Does hypothyroidism increase the risk of cognitive impairment and dementia in the elderly? If you’ve ever asked yourself that question you are among the many others who ponder it as well.
Roughly, four to 15 percent of Americans have subclinical hypothyroidism – underactive thyroid. Along with the usual symptoms of fatigue and weight gain, a study has found that a subclinical hypothyroidism diagnosis in those younger than the age of 75 puts them at risk for cognitive impairment and dementia.
The Italian researchers looked at 13 studies that explored the effects of subclinical hypothyroidism on the brain. The researchers found that 56 percent of patients had an increased risk of cognitive function impairment and 81 percent had an increased risk of dementia.
Professor at Harvard School of Medicine James Hennessey said, “Mild, non-specific neuro-cognitive symptoms may be seen in subclinical hypothyroidism. Individuals with such symptoms deserve to have their thyroid function tested — and if they are clearly subclinical hypothyroid, levothyroxine therapy should be considered.”
“It turns out that our TSH levels tend to drift up with age, such that by the time we’re over 80, the upper limit of the TSH has been observed to be over six to seven. In these studies, people were considered to have subclinical hypothyroidism if their TSH levels were greater than four to five,” Dr. Hennessey explained.
He continued, “Diluting the sample with ‘normal’ people made it difficult to demonstrate that subclinical hypothyroidism had an adverse impact on cognition. The younger we are, the more likely it is that subclinical hypothyroidism will have an impact on cognition, as shown in this meta-analysis.”
Signs of subclinical hypothyroidism are often so subtle that most patients brush them off or believe these are signs of aging as opposed to a more serious underlying condition.
There are currently no guidelines for TSH screening, so if you start spotting the signs – dry skin, paleness, puffy face, constipation, hoarse voice, weight gain – you may want to have your levels checked by a doctor.
Hypothyroidism and its association with mild cognitive impairment in elderly
Whether your thyroid is overactive or underactive, either one can have implications on your health, including impact on the brain health. Hypothyroidism is associated with mild cognitive impairment in the elderly, and running thyroid tests is fairly common when individuals report memory problems.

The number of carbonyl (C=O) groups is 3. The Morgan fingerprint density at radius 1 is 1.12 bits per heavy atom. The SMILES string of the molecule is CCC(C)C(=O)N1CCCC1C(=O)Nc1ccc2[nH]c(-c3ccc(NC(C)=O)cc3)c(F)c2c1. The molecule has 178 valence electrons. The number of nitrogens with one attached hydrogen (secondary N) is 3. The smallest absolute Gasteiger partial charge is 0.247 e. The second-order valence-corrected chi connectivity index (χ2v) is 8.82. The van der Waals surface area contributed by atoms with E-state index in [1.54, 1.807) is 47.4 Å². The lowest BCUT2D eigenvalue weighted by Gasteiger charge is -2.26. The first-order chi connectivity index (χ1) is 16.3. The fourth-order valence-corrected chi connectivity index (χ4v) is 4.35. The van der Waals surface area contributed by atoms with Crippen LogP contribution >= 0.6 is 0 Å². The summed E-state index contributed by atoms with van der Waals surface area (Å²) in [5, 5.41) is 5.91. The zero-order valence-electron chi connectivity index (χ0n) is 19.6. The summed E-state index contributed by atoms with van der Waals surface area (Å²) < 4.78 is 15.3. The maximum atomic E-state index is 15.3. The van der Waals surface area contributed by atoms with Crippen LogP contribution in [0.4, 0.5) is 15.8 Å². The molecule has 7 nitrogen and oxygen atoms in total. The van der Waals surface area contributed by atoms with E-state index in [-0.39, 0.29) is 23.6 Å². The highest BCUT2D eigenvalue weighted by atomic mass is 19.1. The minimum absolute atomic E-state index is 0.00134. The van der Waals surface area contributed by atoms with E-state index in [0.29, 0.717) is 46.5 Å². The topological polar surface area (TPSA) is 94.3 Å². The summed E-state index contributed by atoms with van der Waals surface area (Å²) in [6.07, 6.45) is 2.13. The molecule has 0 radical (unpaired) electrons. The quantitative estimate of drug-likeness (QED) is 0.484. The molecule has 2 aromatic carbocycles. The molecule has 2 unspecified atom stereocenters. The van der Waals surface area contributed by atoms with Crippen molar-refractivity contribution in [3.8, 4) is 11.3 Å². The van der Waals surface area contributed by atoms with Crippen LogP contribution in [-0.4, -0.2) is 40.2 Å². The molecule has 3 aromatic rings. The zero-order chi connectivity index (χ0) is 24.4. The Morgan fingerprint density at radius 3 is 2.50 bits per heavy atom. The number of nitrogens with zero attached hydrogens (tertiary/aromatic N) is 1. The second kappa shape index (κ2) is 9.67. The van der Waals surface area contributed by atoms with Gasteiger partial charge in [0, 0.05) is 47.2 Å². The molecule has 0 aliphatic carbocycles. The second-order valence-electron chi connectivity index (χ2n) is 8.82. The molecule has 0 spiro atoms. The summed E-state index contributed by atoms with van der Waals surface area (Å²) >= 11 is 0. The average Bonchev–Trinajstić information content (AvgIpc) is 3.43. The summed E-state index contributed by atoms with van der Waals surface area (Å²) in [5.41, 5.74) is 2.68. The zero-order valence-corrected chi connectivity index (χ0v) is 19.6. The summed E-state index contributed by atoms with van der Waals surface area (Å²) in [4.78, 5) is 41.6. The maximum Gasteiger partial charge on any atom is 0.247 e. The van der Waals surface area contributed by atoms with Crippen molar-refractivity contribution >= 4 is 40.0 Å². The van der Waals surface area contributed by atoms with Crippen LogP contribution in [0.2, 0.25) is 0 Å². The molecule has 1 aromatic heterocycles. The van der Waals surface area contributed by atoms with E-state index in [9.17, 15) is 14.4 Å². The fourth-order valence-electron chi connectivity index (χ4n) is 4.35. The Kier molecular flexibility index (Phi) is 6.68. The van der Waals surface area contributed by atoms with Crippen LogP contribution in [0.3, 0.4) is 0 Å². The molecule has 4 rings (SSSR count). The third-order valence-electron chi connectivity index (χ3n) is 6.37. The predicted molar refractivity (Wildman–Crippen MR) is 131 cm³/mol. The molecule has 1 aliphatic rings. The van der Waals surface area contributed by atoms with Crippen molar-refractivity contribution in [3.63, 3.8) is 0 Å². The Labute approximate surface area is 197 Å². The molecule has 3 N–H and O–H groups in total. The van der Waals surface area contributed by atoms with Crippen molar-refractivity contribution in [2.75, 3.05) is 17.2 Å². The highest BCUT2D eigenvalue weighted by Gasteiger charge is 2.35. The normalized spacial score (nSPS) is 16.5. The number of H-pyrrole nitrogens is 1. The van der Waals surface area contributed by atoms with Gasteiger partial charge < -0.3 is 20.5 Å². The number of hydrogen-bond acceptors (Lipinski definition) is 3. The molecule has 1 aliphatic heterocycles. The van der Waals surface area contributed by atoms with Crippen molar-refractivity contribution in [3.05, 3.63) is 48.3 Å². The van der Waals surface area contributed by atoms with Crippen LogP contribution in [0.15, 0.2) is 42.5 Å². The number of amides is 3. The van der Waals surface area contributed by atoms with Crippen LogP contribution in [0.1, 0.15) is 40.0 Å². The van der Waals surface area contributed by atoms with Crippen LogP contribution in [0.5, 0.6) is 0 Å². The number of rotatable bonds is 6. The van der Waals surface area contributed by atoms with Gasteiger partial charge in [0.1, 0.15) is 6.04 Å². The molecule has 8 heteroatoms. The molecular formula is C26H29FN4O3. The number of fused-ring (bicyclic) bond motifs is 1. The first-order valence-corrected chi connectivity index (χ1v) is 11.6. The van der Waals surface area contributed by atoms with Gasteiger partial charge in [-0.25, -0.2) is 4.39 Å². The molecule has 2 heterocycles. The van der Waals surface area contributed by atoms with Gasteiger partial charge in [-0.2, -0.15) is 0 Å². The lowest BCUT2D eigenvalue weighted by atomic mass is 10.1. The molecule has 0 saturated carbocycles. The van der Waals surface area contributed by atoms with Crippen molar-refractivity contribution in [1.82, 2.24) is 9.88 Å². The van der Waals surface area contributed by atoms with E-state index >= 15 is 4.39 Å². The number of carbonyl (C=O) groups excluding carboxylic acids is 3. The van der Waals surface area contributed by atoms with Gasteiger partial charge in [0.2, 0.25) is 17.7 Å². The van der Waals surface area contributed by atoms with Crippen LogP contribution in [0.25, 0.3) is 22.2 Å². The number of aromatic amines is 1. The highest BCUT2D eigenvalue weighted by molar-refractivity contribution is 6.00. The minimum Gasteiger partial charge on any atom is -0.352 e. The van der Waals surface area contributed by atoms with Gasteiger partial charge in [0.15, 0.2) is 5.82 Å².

In one study, researchers analyzed face-to-face interviews along with neurological and psychological tests. Patients were classified by thyroid function including euthyroid (with normally functioning thyroid), clinically hypothyroid, or having subclinical hypothyroidism. There were a total of 1,904 patients involved.
Of those involved, 316 were found to have mild cognitive impairment. Mild cognitive impairment was found in 16.3 percent of euthyroid participants, 17.2 percent of clinically hypothyroid patients, and 17.7 percent of those with subclinical hypothyroidism. Normal factors that could play a role in mild cognitive impairments were age, education, and other medical conditions, but they were not found to have an impact on mild cognitive impairment as much as hypothyroidism did.
The researchers suggest performing additional studies as the results came up mixed.
Hypothyroidism in women is a common condition in which the thyroid gland underproduces necessary thyroid hormones that help the body function. The thyroid is responsible for many functions, including metabolism and hair growth. Many hypothyroidism patients gain weight, for example, because their metabolism slows down. Continue reading…
Hypothyroidism increases mortality risk among heart failure patients. Researcher Dr. Connie Rhee said, “Our data suggest that mild hypothyroidism may, in fact, be harmful in specific populations, including people with heart failure. A ‘one-size-fits-all’ approach may not be appropriate for assessing risk and determining whether treatment is required for subclinical hypothyroidism.” Continue reading…